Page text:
The interactions of chemical mirror images

October 11, 2018, Ruhr-Universitaet-Bochum
Christian Merten works at the Bochum Department of Organic Chemistry II and is a member of the Cluster of Excellence Resolv. Credit: RUB, Kramer

Chemists from Ruhr-Universität Bochum are hoping to find out how strongly the mirror-image chemical molecules – called chiral compounds – interact with their interaction partners. They are concentrating on halogen bonds that molecules with a bromine or iodine atom can form. These interactions are currently being investigated in many areas of chemistry as design elements for functional molecules, such as modern catalysts and new materials or pharmaceutically active compounds. The work of the researchers led by Dr. Christian Merten from the Department of Organic Chemistry II is being funded by the Boehringer Ingelheim Foundation as part of the "Plus 3" perspectives programme with around 760,000 euros for three years. The project starts in November 2018.

Chemical mirror images can have very different effects

Many , such as amino acids and sugars, exist in two mirror-imaged spatial arrangements, but usually only one of them occurs in nature. "Biologically, the effect of can be very different," says Christian Merten, a member of the Cluster of Excellence Ruhr Explores Solvation, Resolv for short. "This is mainly due to the fact that the mirror-image forms interact with biomolecules such as enzymes in different ways."

Chemists are therefore pursuing the goal of specifically producing one of the mirror-image forms and being able to precisely understand and predict its interactions with other molecules. The project "Stereochemical communication as probe for halogen bonding interactions" by the Bochum-based researchers is mainly dedicated to the second aspect, the strength of the interaction.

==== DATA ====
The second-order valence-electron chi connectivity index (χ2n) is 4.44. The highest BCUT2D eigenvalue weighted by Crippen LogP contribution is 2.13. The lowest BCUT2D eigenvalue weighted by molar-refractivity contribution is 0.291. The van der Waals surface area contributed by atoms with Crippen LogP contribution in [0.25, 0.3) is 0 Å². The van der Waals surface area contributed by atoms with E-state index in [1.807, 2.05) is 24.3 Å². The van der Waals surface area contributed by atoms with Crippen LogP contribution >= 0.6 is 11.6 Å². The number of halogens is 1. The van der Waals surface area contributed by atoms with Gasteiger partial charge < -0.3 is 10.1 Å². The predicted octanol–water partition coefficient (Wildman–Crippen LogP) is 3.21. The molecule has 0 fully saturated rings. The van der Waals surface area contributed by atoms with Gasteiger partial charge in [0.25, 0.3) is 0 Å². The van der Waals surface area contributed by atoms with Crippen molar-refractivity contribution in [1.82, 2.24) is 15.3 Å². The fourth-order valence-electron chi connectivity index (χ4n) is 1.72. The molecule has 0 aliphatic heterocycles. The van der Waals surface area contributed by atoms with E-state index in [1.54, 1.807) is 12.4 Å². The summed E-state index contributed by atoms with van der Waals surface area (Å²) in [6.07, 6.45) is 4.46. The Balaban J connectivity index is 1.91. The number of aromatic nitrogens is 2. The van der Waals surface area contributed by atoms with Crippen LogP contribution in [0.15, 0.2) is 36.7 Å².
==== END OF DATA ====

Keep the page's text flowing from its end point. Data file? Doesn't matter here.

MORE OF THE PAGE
Halogen bonds are difficult to study

A halogen bond forms between the positively polarised end of a carbon-bromine or carbon-iodine bond of a molecule and an interaction partner. The energy of this weak interaction is particularly difficult to quantify. "The interaction energies of model substances, which we can describe well with modern theoretical methods, are difficult to determine experimentally because the substances are often gaseous," explains Christian Merten. "But the model substances that we can easily handle experimentally are usually much too large and complex for today's most accurate computer models." In addition, halogen bonding interactions in solution often compete with other intermolecular interactions, such as the interactions with solvents.

The team hopes to circumvent this problem with a new experimental setup. The researchers are replacing the solvent with noble gases that are liquefied under pressure and at low temperatures. They are inert and cannot form any disturbing interactions.

Predictions as the goal